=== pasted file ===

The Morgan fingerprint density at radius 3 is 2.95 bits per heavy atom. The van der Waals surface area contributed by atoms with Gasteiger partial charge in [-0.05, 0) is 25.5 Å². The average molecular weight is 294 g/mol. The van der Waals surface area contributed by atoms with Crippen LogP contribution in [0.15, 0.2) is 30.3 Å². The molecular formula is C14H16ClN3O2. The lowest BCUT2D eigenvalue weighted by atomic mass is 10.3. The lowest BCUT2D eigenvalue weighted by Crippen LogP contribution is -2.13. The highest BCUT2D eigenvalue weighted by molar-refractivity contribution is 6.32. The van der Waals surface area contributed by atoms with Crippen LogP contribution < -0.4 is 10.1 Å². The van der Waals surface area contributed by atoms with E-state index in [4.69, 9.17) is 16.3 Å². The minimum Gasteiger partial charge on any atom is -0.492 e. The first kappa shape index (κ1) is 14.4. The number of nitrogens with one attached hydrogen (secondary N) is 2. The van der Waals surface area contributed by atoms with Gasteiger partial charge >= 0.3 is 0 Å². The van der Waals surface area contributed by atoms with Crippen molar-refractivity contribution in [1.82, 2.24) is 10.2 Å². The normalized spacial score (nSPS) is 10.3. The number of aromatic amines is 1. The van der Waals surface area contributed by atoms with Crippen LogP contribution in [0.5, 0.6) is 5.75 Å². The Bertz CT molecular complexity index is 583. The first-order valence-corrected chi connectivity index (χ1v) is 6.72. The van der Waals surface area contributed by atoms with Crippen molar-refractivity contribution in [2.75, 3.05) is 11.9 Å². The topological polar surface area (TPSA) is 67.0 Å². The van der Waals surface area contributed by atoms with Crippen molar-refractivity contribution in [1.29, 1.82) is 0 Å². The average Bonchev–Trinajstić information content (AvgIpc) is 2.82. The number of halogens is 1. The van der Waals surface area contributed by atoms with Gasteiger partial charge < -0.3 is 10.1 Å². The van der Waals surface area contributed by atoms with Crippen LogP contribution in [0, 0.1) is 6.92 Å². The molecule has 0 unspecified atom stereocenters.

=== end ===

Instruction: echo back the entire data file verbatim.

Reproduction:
The Morgan fingerprint density at radius 3 is 2.95 bits per heavy atom. The van der Waals surface area contributed by atoms with Gasteiger partial charge in [-0.05, 0) is 25.5 Å². The average molecular weight is 294 g/mol. The van der Waals surface area contributed by atoms with Crippen LogP contribution in [0.15, 0.2) is 30.3 Å². The molecular formula is C14H16ClN3O2. The lowest BCUT2D eigenvalue weighted by atomic mass is 10.3. The lowest BCUT2D eigenvalue weighted by Crippen LogP contribution is -2.13. The highest BCUT2D eigenvalue weighted by molar-refractivity contribution is 6.32. The van der Waals surface area contributed by atoms with Crippen LogP contribution < -0.4 is 10.1 Å². The van der Waals surface area contributed by atoms with E-state index in [4.69, 9.17) is 16.3 Å². The minimum Gasteiger partial charge on any atom is -0.492 e. The first kappa shape index (κ1) is 14.4. The number of nitrogens with one attached hydrogen (secondary N) is 2. The van der Waals surface area contributed by atoms with Gasteiger partial charge >= 0.3 is 0 Å². The van der Waals surface area contributed by atoms with Crippen molar-refractivity contribution in [1.82, 2.24) is 10.2 Å². The normalized spacial score (nSPS) is 10.3. The number of aromatic amines is 1. The van der Waals surface area contributed by atoms with Crippen LogP contribution in [0.5, 0.6) is 5.75 Å². The Bertz CT molecular complexity index is 583. The first-order valence-corrected chi connectivity index (χ1v) is 6.72. The van der Waals surface area contributed by atoms with Crippen molar-refractivity contribution in [2.75, 3.05) is 11.9 Å². The topological polar surface area (TPSA) is 67.0 Å². The van der Waals surface area contributed by atoms with Crippen molar-refractivity contribution in [1.29, 1.82) is 0 Å². The average Bonchev–Trinajstić information content (AvgIpc) is 2.82. The number of halogens is 1. The van der Waals surface area contributed by atoms with Gasteiger partial charge < -0.3 is 10.1 Å². The van der Waals surface area contributed by atoms with Crippen LogP contribution in [0, 0.1) is 6.92 Å². The molecule has 0 unspecified atom stereocenters.